My brother-in-law works in Thailand taking tourists scuba diving, but thanks to the monsoon he ends up spending half the year in the UK. On his most recent return he brought me this glorious curio from Thailand’s Boss Winery. Now, it doesn’t call itself gin and the label bears no resemblance to Bombay Sapphire’s (well, perhaps apart from the script font for “Original Distillation” which is a bit like “Distilled” on the latter), but even if you ignore the highly recognisable square blue bottle, I notice that the inside of the back label has an illustrated list of the botanicals just like the ones that appear on the Bombay Sapphire bottle.
You have to admire someone who releases a product and calls it “White Elephant”, though I assume the British meaning of the phrase is not widely recognised in Thailand—where a white elephant is a symbol of justice, peace and power (it appears on certain naval and diplomatic flags, as well as the old flag of Siam). In fact the whole package is endearingly makeshift, from the dodgy English (why is the label in English anyway? Are they hoping for an export market?) down to what appears to be a blob of Tippex on the back label—do you suppose they spotted a mistake and had someone sit down and Tippex each label by hand? I particularly like the little trophy that appears on the front label: there’s no explanation of what it represents, so perhaps they just felt they deserved one.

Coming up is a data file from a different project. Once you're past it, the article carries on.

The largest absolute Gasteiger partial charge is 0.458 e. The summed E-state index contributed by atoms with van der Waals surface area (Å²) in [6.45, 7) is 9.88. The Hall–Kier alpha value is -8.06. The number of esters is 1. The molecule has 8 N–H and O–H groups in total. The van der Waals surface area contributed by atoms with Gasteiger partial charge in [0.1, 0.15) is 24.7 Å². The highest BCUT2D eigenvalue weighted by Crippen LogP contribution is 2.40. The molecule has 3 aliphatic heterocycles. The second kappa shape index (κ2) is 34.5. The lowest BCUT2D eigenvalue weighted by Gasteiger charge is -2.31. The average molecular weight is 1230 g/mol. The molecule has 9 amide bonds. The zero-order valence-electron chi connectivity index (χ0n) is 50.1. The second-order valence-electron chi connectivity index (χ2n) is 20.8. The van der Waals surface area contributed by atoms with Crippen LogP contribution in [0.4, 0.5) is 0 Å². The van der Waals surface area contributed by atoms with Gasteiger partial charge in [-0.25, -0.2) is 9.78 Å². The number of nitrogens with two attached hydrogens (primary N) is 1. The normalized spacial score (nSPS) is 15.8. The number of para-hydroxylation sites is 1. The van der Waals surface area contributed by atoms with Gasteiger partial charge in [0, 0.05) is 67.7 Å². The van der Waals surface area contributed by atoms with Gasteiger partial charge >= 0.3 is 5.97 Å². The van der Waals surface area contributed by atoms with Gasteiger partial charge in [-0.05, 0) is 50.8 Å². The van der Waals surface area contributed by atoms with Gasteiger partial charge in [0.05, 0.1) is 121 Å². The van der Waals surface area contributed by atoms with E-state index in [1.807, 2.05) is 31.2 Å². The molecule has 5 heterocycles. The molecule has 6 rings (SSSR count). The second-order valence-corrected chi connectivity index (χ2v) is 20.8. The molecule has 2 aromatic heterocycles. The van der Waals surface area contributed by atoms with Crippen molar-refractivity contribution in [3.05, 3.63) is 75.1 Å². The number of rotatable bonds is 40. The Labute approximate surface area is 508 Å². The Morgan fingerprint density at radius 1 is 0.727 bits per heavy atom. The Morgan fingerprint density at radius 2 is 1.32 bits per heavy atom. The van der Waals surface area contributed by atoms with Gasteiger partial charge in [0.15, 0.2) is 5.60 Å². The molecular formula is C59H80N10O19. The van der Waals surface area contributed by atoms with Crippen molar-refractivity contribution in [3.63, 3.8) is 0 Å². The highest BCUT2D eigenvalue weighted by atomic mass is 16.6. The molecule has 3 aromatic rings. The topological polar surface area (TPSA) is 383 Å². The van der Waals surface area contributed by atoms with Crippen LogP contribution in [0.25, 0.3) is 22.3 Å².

|Note the illustrated botanical list on the inside|
of the back label and the same on the BS bottle
Sticking my nose into a glass of Bombay Sapphire I get citrus first, then coriander and the warmer, dry notes of cassia and perhaps the soft, oily, nuttiness of the almonds. Bombay Sapphire is made entirely in a Carter Head still, where the botanicals sit in a “flavour box” through which the alcohol vapour passes, rather than macerating in the spirit before distillation, and this produces a lighter flavour and mouthfeel with fewer of the heavy essential oils from pot still distillation. I haven’t tasted this gin in a long while and, neat, it’s actually quite fierce and astringent compared to, say SW4, which is smoother, with more woody, aromatic action going on in the mid-range.
|The back label. Click to enlarge|
I don’t know if I expected big, almost synthetically in-your-face, fruit flavours but the palate is much the same as the nose, dominated by the rough spirit, like crude, unaged Scotch. You can detect some sort of tropical fruit, plus something rooty and earthy. Even a hint of banana. But mostly it’s that alcohol.
The only good thing I can say about White Elephant is that it is probably not as bad as the bottle of Moutai that someone gave me. This is a Chinese spirit distilled from wheat and sorghum and it has a similar sour smell and taste, but much more intense.
Mixed 2:1 with tonic water, the botanicals in White Elephant, if there are any, fade even more and that odd, dusty, sour taste of the spirit actually gets worse. All round, it’s not a fun experience. If you find yourself in Duty Free at a Thai airport, avoid this.